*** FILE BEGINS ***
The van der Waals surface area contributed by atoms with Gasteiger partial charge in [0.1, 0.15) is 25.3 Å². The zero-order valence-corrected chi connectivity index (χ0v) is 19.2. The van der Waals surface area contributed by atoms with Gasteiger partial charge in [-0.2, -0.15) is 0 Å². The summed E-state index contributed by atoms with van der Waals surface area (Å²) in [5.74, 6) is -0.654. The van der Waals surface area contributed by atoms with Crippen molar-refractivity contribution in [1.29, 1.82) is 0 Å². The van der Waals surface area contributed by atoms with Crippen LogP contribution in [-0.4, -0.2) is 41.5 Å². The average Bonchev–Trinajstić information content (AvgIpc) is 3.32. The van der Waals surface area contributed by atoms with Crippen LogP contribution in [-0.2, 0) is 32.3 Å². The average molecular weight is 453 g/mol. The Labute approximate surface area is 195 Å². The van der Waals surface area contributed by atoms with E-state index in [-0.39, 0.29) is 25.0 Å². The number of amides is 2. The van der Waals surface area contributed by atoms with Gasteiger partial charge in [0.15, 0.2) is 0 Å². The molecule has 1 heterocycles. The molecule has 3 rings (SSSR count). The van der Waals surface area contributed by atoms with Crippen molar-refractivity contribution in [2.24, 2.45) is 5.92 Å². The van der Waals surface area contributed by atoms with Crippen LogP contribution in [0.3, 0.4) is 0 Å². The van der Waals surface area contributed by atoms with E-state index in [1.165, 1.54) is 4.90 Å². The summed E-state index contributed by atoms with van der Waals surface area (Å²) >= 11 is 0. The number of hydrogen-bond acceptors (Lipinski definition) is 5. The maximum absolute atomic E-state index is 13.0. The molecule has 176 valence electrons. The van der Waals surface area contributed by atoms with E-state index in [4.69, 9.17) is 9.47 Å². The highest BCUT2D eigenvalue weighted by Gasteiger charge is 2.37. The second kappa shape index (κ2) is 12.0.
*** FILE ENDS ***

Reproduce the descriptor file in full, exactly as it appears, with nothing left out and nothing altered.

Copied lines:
The van der Waals surface area contributed by atoms with Gasteiger partial charge in [0.1, 0.15) is 25.3 Å². The zero-order valence-corrected chi connectivity index (χ0v) is 19.2. The van der Waals surface area contributed by atoms with Gasteiger partial charge in [-0.2, -0.15) is 0 Å². The summed E-state index contributed by atoms with van der Waals surface area (Å²) in [5.74, 6) is -0.654. The van der Waals surface area contributed by atoms with Crippen molar-refractivity contribution in [1.29, 1.82) is 0 Å². The van der Waals surface area contributed by atoms with Crippen LogP contribution in [-0.4, -0.2) is 41.5 Å². The average Bonchev–Trinajstić information content (AvgIpc) is 3.32. The van der Waals surface area contributed by atoms with Crippen LogP contribution in [-0.2, 0) is 32.3 Å². The average molecular weight is 453 g/mol. The Labute approximate surface area is 195 Å². The van der Waals surface area contributed by atoms with E-state index in [-0.39, 0.29) is 25.0 Å². The number of amides is 2. The van der Waals surface area contributed by atoms with Gasteiger partial charge in [0.15, 0.2) is 0 Å². The molecule has 1 heterocycles. The molecule has 3 rings (SSSR count). The van der Waals surface area contributed by atoms with Crippen molar-refractivity contribution in [2.24, 2.45) is 5.92 Å². The van der Waals surface area contributed by atoms with Crippen LogP contribution in [0.3, 0.4) is 0 Å². The van der Waals surface area contributed by atoms with E-state index in [1.165, 1.54) is 4.90 Å². The summed E-state index contributed by atoms with van der Waals surface area (Å²) >= 11 is 0. The number of hydrogen-bond acceptors (Lipinski definition) is 5. The maximum absolute atomic E-state index is 13.0. The molecule has 176 valence electrons. The van der Waals surface area contributed by atoms with E-state index in [4.69, 9.17) is 9.47 Å². The highest BCUT2D eigenvalue weighted by Gasteiger charge is 2.37. The second kappa shape index (κ2) is 12.0.